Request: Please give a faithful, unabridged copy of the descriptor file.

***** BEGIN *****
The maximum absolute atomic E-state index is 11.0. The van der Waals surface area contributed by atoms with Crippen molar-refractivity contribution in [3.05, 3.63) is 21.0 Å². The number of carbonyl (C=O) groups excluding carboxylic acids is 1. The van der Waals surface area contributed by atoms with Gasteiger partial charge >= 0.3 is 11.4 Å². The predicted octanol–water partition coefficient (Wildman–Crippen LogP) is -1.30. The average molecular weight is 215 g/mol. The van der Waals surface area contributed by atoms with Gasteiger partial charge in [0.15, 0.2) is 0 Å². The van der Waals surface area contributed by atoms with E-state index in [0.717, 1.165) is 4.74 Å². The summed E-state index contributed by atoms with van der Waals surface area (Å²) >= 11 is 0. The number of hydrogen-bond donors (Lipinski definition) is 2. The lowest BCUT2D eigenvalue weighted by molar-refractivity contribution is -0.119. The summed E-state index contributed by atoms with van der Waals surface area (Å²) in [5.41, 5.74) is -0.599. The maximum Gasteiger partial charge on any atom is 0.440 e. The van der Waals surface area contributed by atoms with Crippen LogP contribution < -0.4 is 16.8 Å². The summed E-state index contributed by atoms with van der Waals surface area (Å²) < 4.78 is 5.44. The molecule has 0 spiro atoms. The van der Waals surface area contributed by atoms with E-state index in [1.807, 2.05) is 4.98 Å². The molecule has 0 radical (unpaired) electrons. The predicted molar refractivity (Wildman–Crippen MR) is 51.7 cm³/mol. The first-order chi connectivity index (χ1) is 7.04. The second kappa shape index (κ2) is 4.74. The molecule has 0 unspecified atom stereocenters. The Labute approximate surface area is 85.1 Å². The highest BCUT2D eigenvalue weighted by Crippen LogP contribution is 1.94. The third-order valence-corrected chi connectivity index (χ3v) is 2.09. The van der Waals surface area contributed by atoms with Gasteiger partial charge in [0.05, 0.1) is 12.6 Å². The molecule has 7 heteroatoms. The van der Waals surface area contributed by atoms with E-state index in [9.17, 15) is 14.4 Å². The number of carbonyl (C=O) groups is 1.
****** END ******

The maximum absolute atomic E-state index is 11.0. The van der Waals surface area contributed by atoms with Crippen molar-refractivity contribution in [3.05, 3.63) is 21.0 Å². The number of carbonyl (C=O) groups excluding carboxylic acids is 1. The van der Waals surface area contributed by atoms with Gasteiger partial charge >= 0.3 is 11.4 Å². The predicted octanol–water partition coefficient (Wildman–Crippen LogP) is -1.30. The average molecular weight is 215 g/mol. The van der Waals surface area contributed by atoms with Gasteiger partial charge in [0.15, 0.2) is 0 Å². The van der Waals surface area contributed by atoms with E-state index in [0.717, 1.165) is 4.74 Å². The summed E-state index contributed by atoms with van der Waals surface area (Å²) >= 11 is 0. The number of hydrogen-bond donors (Lipinski definition) is 2. The lowest BCUT2D eigenvalue weighted by molar-refractivity contribution is -0.119. The summed E-state index contributed by atoms with van der Waals surface area (Å²) in [5.41, 5.74) is -0.599. The maximum Gasteiger partial charge on any atom is 0.440 e. The van der Waals surface area contributed by atoms with Crippen LogP contribution < -0.4 is 16.8 Å². The summed E-state index contributed by atoms with van der Waals surface area (Å²) < 4.78 is 5.44. The molecule has 0 spiro atoms. The van der Waals surface area contributed by atoms with E-state index in [1.807, 2.05) is 4.98 Å². The molecule has 0 radical (unpaired) electrons. The predicted molar refractivity (Wildman–Crippen MR) is 51.7 cm³/mol. The first-order chi connectivity index (χ1) is 7.04. The second kappa shape index (κ2) is 4.74. The molecule has 0 unspecified atom stereocenters. The Labute approximate surface area is 85.1 Å². The highest BCUT2D eigenvalue weighted by Crippen LogP contribution is 1.94. The third-order valence-corrected chi connectivity index (χ3v) is 2.09. The van der Waals surface area contributed by atoms with Gasteiger partial charge in [0.05, 0.1) is 12.6 Å². The molecule has 7 heteroatoms. The van der Waals surface area contributed by atoms with E-state index in [9.17, 15) is 14.4 Å². The number of carbonyl (C=O) groups is 1.